Hanging on the Telephone

By Katrin Schumann


I'm in the phonebooth, it's the one across the hall

If you don't answer I'll just ring it off the wall


We all know what it feels like to be waiting for someone to get back to us. We've put ourselves out there, and now we're dying to hear what they think. Over Thanksgiving, I advised my 20-year-old daughter to take the leap and contact a boy she likes rather than waiting around for him to reach out to her. It got me thinking in a broader sense about when to be passive, what tone to strike, how best to get what you want ... and just how awful it is to be waiting by the phone.

For those seeking traditional publication, there are a few times in a writer's life when a phone call is all-important, rather than email: when you are trying to get an agent, and when the agent is submitting to publishers. Even those of us who have been in the industry for a while, this process is nervewracking. It's like blind dating, only the stakes are life or death (this sounds melodramatic, but that's sure what it feels like). Here, I'm going to look at that first critical voice-to-voice exchange: the first time you speak to an agent who's interested in your work.

If s/he liked your manuscript and can see a way to sell it, an agent typically schedules a call before extending an offer of representation. Why? Because the agent wants to feel you out before you go and get engaged.

If you come across as haughty or inflexible or just plain weird, the partnership may not work out. And the agent/writer partnership is incredibly important. It's become popular to decry the need for agents, but I think they're a godsend and can bring out the best in those of us who are introverted creative types. 

Let's say the call comes. You're excited, yes, but also nervous. You want to be articulate and intelligent, and not come across as desperate. There are other great resources on the business questions to ask during this call (here and here, for starters) but what I'd like to focus on is what I am also listening for:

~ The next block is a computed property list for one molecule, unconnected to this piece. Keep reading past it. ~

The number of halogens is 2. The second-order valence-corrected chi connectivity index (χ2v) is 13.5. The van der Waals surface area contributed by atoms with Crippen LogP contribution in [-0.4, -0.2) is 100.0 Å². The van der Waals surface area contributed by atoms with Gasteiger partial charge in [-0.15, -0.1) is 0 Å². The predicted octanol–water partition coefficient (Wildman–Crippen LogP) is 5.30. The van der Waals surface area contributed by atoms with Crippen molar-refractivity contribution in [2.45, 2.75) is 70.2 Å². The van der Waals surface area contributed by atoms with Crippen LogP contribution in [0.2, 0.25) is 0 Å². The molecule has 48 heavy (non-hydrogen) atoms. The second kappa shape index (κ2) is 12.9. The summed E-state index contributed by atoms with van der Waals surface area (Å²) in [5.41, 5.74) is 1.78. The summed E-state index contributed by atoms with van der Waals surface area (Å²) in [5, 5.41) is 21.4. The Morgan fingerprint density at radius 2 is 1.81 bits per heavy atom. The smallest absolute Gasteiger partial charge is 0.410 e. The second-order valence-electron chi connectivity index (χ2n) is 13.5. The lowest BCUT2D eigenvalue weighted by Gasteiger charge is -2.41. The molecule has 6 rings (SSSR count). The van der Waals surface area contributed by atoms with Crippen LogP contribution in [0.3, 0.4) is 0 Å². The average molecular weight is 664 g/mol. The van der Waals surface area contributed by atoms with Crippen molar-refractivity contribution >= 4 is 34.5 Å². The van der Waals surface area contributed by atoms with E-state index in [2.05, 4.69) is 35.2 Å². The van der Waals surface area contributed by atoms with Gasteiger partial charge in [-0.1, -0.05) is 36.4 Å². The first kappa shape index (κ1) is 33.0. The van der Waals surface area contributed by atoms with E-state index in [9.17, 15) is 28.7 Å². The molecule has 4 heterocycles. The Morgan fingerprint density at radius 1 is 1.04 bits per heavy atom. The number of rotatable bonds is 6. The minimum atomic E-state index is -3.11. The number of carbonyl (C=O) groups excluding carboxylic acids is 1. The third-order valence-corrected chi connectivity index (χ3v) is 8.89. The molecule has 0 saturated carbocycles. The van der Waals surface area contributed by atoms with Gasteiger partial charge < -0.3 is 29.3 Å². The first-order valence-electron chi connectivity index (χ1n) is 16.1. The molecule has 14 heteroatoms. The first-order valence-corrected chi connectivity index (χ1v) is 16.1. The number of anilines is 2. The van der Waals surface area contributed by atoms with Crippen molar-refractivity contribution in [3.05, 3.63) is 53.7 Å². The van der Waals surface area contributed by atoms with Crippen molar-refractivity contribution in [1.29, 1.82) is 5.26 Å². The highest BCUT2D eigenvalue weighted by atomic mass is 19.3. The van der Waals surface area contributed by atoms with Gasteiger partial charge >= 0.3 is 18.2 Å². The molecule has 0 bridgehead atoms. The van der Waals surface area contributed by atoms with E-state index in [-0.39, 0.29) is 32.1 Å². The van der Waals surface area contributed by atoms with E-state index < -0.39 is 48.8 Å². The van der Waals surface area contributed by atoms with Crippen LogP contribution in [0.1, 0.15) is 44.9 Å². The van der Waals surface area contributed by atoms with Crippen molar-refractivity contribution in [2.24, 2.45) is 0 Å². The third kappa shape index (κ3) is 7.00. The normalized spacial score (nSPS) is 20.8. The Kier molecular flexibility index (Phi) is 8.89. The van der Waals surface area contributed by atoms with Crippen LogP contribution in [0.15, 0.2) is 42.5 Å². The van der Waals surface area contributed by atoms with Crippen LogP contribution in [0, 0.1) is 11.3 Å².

• How thoroughly does the agent know my book? I'm impressed (and flattered) if s/he knows, and remembers it, well. This person will be the initial salesforce for the book, and an uninformed salesperson does no one any favors. 
  • How authentic does the enthusiasm seem? You can usually tell this by tone of voice and vocabulary. If someone is going to be a cheerleader for my work, I want them to be genuniely excited about it. (People can smell fakery a mile away.)
  • Does the agent "get" the book? Does s/he really understand what I'm striving for? This is about deeper themes and dreams and understanding what really moves me.
  • Does s/he have suggestions for improvement? Personally, I'm suspicious when I get no editorial comments. The likelihood of a submission being perfect is very, very slim. I want to put the best book possible out into the world and so I welcome feedback.
  • If the agent is editorial, what's his or her style? While I value feedback, I also want to feel that the agent is respectful of my opinion. If suggestions feel like mandates, that doesn't bode well for a healthy partnership.
  • Does this agent seem likeable? This is important to me, though perhaps not to others. My goal is to have a lasting and fruitful relationship, so I definitely want to feel some warmth from--and toward--the person. 
  • Are we communicating well? In a recent conversation, the offering agent repeated a few times, "Sorry to be so blunt." I said, "You're not being blunt, you're being clear, and I really appreciate that." I could already tell I liked her style, so why mince words?
  • Having said that, lack of sensitivity or basic kindness are dealbreakers for me. While I'm not a primadonna I do need someone who respects my feelings.

So, my daughter asked the boy to a formal dance this Friday, and he said yes. She's excited but nervous. My next piece of advice to her: Don't worry about how likeable you are. Worry about whether you enjoy his company, whether you "get" each other. 

It's not that different for writers who are waiting for that agent to call. It's good for us to remember that what we think and feel is as important to a good relationship as what the other sides thinks about us.

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About the Author

Katrin Schumann is the author of The Forgotten Hours (Lake Union, 2019), a Washington Post bestseller; This Terrible Beauty, a novel about the collision of love, art and politics in 1950s East Germany (March, 2020); and numerous nonfiction titles. She is the program coordinator of the Key West Literary Seminar. For the past ten years she has been teaching writing, most recently at GrubStreet and in the MA prison system, through PEN New England. Before going freelance, she worked at NPR, where she won the Kogan Media Award. Katrin has been granted multiple fiction residencies. Her work has been featured on TODAY, Talk of the Nation, and in The London Times, as well as other national and international media outlets, and she has a regular column on GrubWrites. Katrin can also be found at, and on Twitter and Instagram: @katrinschumann.

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